Respondents' contention that the statute is an unconstitutional rule of law because it does not recognize business good will as an item to be considered in valuation is not well taken. Not only is such an argument premature since the statute is general in terms and a trial on valuation is yet to be had, but the noncompensability of good will is settled by our decisions. (Banner Milling Co. v. State of New York, 240 N.Y. 533.)
Respondents' other contentions regarding the powers of the subsidiary corporation used by the Port Authority to acquire the subject property need not long detain us. Contrary to respondents' position, the subsidiary has been granted the power of eminent domain. Sections 14 and 16 of chapter 209 expressly so provide. The prohibition in section 12 against the contraction of indebtedness by the subsidiary does not detract from the express grant of the power to condemn. We have often held that all portions of a statute must be given effect in a harmonious construction. (Matter of Dowling, 219 N.Y. 44, 56; Matter of Kaplan v. Peyster, 273 N.Y. 147, 149-150; Matter of Tonis v. Board of Regents, 295 N.Y. 286, 293.) The prohibition directed against the contraction of indebtedness should not derogate from a grant reading: "The powers hereby vested in the port authority and in any subsidiary corporation * * * (including but not limited to the power to acquire real property by condemnation) shall be continuing powers". Respondents' claim to a hearing before making the determination to take this property for a public purpose is equally without merit. Any provision for a hearing contained in section 1 of chapter 623 of the Laws of 1924 was conditioned, as usual, on New Jersey's concurrence which was consistently denied by that State. The identification of respondents' property was made by the Legislatures themselves in the statutes authorizing this project and no hearing could change this fact. The only hearing to which respondents are entitled (Fifth Ave. Coach Lines v. City of New York, 11 N.Y.2d 342) has been given in the instant proceedings wherein full opportunity has been afforded respondents to raise their objections.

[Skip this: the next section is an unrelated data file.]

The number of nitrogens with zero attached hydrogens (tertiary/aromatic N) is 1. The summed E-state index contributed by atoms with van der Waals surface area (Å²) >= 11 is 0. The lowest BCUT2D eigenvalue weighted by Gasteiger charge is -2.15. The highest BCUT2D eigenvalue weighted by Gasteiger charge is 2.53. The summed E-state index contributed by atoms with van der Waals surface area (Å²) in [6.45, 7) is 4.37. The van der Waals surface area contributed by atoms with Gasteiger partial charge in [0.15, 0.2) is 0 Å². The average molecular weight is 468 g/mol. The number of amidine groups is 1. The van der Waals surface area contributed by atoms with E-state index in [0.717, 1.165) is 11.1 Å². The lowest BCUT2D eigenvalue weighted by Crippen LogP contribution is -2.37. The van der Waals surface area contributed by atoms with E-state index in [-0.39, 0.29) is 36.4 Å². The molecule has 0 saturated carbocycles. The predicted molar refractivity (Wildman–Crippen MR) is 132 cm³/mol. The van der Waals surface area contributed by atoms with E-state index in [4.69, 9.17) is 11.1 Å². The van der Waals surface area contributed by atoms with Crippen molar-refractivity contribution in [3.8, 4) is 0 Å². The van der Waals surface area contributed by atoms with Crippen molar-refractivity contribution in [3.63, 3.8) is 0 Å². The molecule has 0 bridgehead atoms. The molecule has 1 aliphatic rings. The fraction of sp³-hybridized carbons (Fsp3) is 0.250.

Lastly, we do not agree with the objection raised in the concurring opinion of Justice STEUER that the authority given appellant to go ahead immediately with the Hudson Tubes portion of the project in advance of any taking for the World Trade Center violates the legislative determination of inseparability,
The orders appealed from should be reversed, the orders of Special Term in the condemnation proceeding reinstated, a judgment rendered that chapter 209 of the Laws of 1962 is constitutional, and the certified question answered in the negative.
This statute (L. 1962, ch. 209), as drafted, includes a great deal more than the sponsors of a World Trade Center were talking about, and renders it in my opinion subject to the constitutional defects which the Appellate Division has found. These provisions, as analyzed and criticized by the Appellate Division, appear to have been due to no inadvertence; they bear every indication of having been consciously and deliberately inserted so as to grant to the Port Authority extensive and uncontrolled governmental power to condemn and manage private real property for private purposes as a major object of the act.
The cases upholding the constitutionality of public ownership and maintenance of piers in the Hudson River (Matter of Mayor of City of N. Y., 135 N.Y. 253, 263) or public markets or world's fairs or airports (Matter of Cooper, 28 Hun 515, app. dsmd. 93 N.Y. 507; Hesse v. Rath, 249 N.Y. 436; Kennedy & Co. v. New York World's Fair, 288 N.Y. 494) are wide of the mark. This statute puts the Port Authority in the real estate business, by making it a potential landlord, as it says itself at page 6 of its own brief, of "a community of firms engaged in direct import-export activities and it is hoped that they will establish quarters in the World Trade Center and use the Port of New York for increasing volumes of cargo. These include some share of the 200 combination export managers, 2000 general exporters, 4200 general importers and in addition, 2900 United States manufacturers